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Munich Airport launches dedicated IT security hub to fight cybercrime

06 Feb 2018

It’s an indication of the unstable times we live in that Munich Airport has launched a dedicated Information Security Hub (ISH).

The ISH is a competency centre where IT specialists with the airport operating company (FMG) will collaborate with experts from the European aviation industry to develop strategies for defending against cyberattacks and new approaches to the fight against cybercrime.

In setting up and operating the ISH, which is housed in the former airmail control centre at the airport near the cargo terminal, FMG is working with three IT security companies: ERNW INSIGHT, HvS-Consulting and IT-CUBE SYSTEMS.

A multitude of studies show the number and frequency of cyberattacks on the IT systems of companies and public authorities has skyrocketed in recent years following the spread of digitisation.

Munich Airport is no exception, with the establishment admitting to being the target of all kinds of cyberattacks every single day.

Dr. Dirk Häger, Federal Office for Information Security (BSI), Thomas Weyer, CFO of Munich Airport (FMG) and Marc Lindike, Head of Information Security Assurance at FMG

FMG CFO and director of infrastructure Thomas Weyer says they are responsible for the functionality of critical infrastructure and must take up the fight every day to ensure protection against cyberattacks.

"Attacks on IT systems around the world have taken on new dimensions in terms of quality and quantity in recent years. New viruses, worms and malware are constantly being developed and turned loose on potential vulnerabilities in our IT systems,” says Weyer.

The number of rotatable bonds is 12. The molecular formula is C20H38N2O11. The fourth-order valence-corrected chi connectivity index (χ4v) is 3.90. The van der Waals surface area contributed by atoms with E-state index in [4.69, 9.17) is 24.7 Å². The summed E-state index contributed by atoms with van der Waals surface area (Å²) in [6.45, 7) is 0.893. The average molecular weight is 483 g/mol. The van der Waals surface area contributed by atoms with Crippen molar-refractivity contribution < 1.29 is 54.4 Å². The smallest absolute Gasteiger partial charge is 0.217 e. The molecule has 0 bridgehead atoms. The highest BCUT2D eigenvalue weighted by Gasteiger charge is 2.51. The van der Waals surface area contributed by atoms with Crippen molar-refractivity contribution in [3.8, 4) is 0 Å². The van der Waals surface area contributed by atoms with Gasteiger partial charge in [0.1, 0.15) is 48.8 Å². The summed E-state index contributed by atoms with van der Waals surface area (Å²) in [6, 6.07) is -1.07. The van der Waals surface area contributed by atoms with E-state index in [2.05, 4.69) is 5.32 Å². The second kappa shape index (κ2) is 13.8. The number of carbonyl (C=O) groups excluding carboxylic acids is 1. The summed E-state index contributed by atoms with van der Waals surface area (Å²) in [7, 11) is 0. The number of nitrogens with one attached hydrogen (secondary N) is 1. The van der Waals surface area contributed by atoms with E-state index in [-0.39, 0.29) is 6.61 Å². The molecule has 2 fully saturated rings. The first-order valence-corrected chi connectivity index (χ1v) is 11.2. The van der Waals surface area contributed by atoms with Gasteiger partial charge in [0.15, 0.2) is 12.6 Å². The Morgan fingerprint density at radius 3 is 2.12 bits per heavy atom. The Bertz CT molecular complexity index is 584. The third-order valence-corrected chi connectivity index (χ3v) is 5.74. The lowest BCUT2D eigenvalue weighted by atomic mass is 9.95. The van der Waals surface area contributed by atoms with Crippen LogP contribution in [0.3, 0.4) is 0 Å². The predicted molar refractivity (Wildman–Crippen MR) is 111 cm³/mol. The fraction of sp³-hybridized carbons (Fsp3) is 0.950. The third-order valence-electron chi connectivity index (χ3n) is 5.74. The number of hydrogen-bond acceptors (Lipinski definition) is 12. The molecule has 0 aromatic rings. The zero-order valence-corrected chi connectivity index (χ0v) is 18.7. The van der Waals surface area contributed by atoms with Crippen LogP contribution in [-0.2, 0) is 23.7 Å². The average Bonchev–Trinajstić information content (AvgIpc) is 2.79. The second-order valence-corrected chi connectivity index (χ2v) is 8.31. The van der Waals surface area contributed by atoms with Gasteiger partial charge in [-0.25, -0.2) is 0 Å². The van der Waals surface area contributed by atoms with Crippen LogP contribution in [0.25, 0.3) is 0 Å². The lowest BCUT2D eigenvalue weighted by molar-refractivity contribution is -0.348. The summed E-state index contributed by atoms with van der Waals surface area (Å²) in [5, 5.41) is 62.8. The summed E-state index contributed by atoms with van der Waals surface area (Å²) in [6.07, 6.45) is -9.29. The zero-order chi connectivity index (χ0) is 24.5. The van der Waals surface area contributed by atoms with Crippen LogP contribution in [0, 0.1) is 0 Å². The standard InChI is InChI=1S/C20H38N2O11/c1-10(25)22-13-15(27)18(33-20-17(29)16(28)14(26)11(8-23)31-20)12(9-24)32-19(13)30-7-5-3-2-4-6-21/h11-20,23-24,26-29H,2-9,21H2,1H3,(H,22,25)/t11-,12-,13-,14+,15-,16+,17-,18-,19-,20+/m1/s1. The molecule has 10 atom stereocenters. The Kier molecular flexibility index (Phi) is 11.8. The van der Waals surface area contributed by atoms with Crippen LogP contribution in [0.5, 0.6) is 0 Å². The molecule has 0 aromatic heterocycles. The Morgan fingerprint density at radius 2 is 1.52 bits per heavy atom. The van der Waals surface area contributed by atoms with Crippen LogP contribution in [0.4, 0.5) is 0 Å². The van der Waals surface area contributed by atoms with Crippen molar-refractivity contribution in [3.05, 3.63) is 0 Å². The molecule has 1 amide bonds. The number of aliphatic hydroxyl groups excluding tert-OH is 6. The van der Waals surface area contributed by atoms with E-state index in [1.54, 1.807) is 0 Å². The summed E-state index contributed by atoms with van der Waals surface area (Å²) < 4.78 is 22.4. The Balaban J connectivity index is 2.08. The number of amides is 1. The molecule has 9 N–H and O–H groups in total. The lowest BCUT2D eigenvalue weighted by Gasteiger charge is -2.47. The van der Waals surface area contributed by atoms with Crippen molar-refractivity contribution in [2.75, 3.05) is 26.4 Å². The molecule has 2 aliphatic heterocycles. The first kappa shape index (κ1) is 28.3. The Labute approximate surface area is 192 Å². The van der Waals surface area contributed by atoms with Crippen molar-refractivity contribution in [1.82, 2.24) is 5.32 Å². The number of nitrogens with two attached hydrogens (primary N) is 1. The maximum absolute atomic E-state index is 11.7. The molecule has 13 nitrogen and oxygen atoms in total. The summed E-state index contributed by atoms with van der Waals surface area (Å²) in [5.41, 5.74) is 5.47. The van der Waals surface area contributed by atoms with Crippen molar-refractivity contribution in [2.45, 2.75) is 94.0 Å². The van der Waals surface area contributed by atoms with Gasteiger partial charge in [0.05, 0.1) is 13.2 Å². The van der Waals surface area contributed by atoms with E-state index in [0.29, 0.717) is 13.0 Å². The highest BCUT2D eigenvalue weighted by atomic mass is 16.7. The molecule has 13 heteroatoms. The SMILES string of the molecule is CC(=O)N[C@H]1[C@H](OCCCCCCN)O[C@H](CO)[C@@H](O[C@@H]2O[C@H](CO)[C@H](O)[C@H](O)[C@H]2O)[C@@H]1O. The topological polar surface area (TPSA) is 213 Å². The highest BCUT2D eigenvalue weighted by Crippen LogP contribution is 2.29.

“The further we move ahead with digitalisation, and the more functions are performed and networked by computers, the more potential points of attack they will present to global cybercriminals – and the more serious the potential consequences of targeted attacks will become.”

The ISH has four training rooms and IT labs, a control room and an amphitheatre for presentations and briefings. The facilities are all equipped with computers, network hardware, cameras and projectors.

According to Munich Airport, among other things, this equipment will enable a group to carry out realistic attacks on IT systems for training purposes while a second group is assigned to take defensive measures.

And what’s more, the work of the ISH will not be dedicated excusively to IT security at the airport.

Other activities will involve cooperation between companies and across industry boundaries. Enterprises, public authorities and other institutions will have the opportunity to train security experts for their organisations and conduct detailed testing of innovative technologies and processes.

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